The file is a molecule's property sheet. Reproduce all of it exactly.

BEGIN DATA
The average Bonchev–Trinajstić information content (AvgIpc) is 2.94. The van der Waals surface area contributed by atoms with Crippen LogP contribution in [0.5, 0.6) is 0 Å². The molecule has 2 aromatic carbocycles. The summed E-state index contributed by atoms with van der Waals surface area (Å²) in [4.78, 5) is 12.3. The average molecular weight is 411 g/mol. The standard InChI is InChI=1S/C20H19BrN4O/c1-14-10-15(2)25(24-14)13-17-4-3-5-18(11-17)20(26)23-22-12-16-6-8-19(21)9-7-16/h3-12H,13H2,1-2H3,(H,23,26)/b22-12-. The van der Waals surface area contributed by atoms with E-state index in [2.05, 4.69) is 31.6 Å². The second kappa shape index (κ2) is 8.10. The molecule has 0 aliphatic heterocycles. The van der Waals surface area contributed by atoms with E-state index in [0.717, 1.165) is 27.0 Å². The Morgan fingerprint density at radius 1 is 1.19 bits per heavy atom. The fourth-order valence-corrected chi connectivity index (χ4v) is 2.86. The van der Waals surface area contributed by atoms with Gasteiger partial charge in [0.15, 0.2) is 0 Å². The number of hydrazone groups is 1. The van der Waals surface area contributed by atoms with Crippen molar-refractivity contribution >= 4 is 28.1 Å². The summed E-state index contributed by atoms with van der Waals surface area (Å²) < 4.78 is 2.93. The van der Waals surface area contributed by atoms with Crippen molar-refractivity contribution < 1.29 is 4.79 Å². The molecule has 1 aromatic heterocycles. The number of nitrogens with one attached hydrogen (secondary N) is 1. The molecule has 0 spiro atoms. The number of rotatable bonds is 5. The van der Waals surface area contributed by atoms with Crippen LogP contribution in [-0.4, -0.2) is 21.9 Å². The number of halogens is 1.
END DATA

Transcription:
The average Bonchev–Trinajstić information content (AvgIpc) is 2.94. The van der Waals surface area contributed by atoms with Crippen LogP contribution in [0.5, 0.6) is 0 Å². The molecule has 2 aromatic carbocycles. The summed E-state index contributed by atoms with van der Waals surface area (Å²) in [4.78, 5) is 12.3. The average molecular weight is 411 g/mol. The standard InChI is InChI=1S/C20H19BrN4O/c1-14-10-15(2)25(24-14)13-17-4-3-5-18(11-17)20(26)23-22-12-16-6-8-19(21)9-7-16/h3-12H,13H2,1-2H3,(H,23,26)/b22-12-. The van der Waals surface area contributed by atoms with E-state index in [2.05, 4.69) is 31.6 Å². The second kappa shape index (κ2) is 8.10. The molecule has 0 aliphatic heterocycles. The van der Waals surface area contributed by atoms with E-state index in [0.717, 1.165) is 27.0 Å². The Morgan fingerprint density at radius 1 is 1.19 bits per heavy atom. The fourth-order valence-corrected chi connectivity index (χ4v) is 2.86. The van der Waals surface area contributed by atoms with Gasteiger partial charge in [0.15, 0.2) is 0 Å². The number of hydrazone groups is 1. The van der Waals surface area contributed by atoms with Crippen molar-refractivity contribution >= 4 is 28.1 Å². The summed E-state index contributed by atoms with van der Waals surface area (Å²) < 4.78 is 2.93. The van der Waals surface area contributed by atoms with Crippen molar-refractivity contribution < 1.29 is 4.79 Å². The molecule has 1 aromatic heterocycles. The number of nitrogens with one attached hydrogen (secondary N) is 1. The molecule has 0 spiro atoms. The number of rotatable bonds is 5. The van der Waals surface area contributed by atoms with Crippen LogP contribution in [-0.4, -0.2) is 21.9 Å². The number of halogens is 1.